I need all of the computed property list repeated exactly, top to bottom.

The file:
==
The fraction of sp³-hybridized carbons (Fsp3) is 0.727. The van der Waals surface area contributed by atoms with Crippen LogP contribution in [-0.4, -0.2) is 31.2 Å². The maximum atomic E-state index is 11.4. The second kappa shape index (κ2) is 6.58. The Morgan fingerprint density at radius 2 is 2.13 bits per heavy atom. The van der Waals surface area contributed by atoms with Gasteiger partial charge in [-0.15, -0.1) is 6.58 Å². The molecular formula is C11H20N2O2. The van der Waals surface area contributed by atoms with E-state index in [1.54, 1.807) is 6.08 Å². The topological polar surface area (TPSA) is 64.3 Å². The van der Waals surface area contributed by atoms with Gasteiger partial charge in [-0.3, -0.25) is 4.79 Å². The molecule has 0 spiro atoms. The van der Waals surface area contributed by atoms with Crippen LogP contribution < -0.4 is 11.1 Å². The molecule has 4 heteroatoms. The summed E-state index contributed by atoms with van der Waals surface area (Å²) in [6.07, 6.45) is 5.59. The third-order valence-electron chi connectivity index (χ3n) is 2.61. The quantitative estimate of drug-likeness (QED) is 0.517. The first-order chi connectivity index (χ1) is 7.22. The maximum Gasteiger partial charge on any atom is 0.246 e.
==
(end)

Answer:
The fraction of sp³-hybridized carbons (Fsp3) is 0.727. The van der Waals surface area contributed by atoms with Crippen LogP contribution in [-0.4, -0.2) is 31.2 Å². The maximum atomic E-state index is 11.4. The second kappa shape index (κ2) is 6.58. The Morgan fingerprint density at radius 2 is 2.13 bits per heavy atom. The van der Waals surface area contributed by atoms with Gasteiger partial charge in [-0.15, -0.1) is 6.58 Å². The molecular formula is C11H20N2O2. The van der Waals surface area contributed by atoms with E-state index in [1.54, 1.807) is 6.08 Å². The topological polar surface area (TPSA) is 64.3 Å². The van der Waals surface area contributed by atoms with Gasteiger partial charge in [-0.3, -0.25) is 4.79 Å². The molecule has 0 spiro atoms. The van der Waals surface area contributed by atoms with Crippen LogP contribution < -0.4 is 11.1 Å². The molecule has 4 heteroatoms. The summed E-state index contributed by atoms with van der Waals surface area (Å²) in [6.07, 6.45) is 5.59. The third-order valence-electron chi connectivity index (χ3n) is 2.61. The quantitative estimate of drug-likeness (QED) is 0.517. The first-order chi connectivity index (χ1) is 7.22. The maximum Gasteiger partial charge on any atom is 0.246 e.